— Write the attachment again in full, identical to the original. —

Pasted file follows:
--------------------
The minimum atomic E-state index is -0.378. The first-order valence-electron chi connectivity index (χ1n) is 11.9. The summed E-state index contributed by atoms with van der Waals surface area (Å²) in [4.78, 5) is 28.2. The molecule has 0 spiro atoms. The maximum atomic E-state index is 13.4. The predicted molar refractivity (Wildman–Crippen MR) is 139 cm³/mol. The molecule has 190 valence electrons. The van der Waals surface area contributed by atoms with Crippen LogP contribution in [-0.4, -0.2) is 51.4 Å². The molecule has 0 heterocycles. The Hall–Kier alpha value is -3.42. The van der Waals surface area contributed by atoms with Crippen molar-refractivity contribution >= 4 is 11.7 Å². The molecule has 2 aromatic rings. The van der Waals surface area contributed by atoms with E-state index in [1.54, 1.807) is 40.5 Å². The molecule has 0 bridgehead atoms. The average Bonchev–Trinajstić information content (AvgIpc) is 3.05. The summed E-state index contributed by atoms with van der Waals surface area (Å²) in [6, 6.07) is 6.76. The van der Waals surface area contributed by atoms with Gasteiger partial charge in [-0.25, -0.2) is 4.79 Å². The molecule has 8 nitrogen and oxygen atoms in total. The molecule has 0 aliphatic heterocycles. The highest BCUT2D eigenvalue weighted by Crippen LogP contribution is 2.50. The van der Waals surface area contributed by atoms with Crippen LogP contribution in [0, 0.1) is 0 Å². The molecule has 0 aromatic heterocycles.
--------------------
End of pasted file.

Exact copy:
The minimum atomic E-state index is -0.378. The first-order valence-electron chi connectivity index (χ1n) is 11.9. The summed E-state index contributed by atoms with van der Waals surface area (Å²) in [4.78, 5) is 28.2. The molecule has 0 spiro atoms. The maximum atomic E-state index is 13.4. The predicted molar refractivity (Wildman–Crippen MR) is 139 cm³/mol. The molecule has 190 valence electrons. The van der Waals surface area contributed by atoms with Crippen LogP contribution in [-0.4, -0.2) is 51.4 Å². The molecule has 0 heterocycles. The Hall–Kier alpha value is -3.42. The van der Waals surface area contributed by atoms with Crippen molar-refractivity contribution >= 4 is 11.7 Å². The molecule has 2 aromatic rings. The van der Waals surface area contributed by atoms with E-state index in [1.54, 1.807) is 40.5 Å². The molecule has 0 bridgehead atoms. The average Bonchev–Trinajstić information content (AvgIpc) is 3.05. The summed E-state index contributed by atoms with van der Waals surface area (Å²) in [6, 6.07) is 6.76. The van der Waals surface area contributed by atoms with Gasteiger partial charge in [-0.25, -0.2) is 4.79 Å². The molecule has 8 nitrogen and oxygen atoms in total. The molecule has 0 aliphatic heterocycles. The highest BCUT2D eigenvalue weighted by Crippen LogP contribution is 2.50. The van der Waals surface area contributed by atoms with Crippen LogP contribution in [0, 0.1) is 0 Å². The molecule has 0 aromatic heterocycles.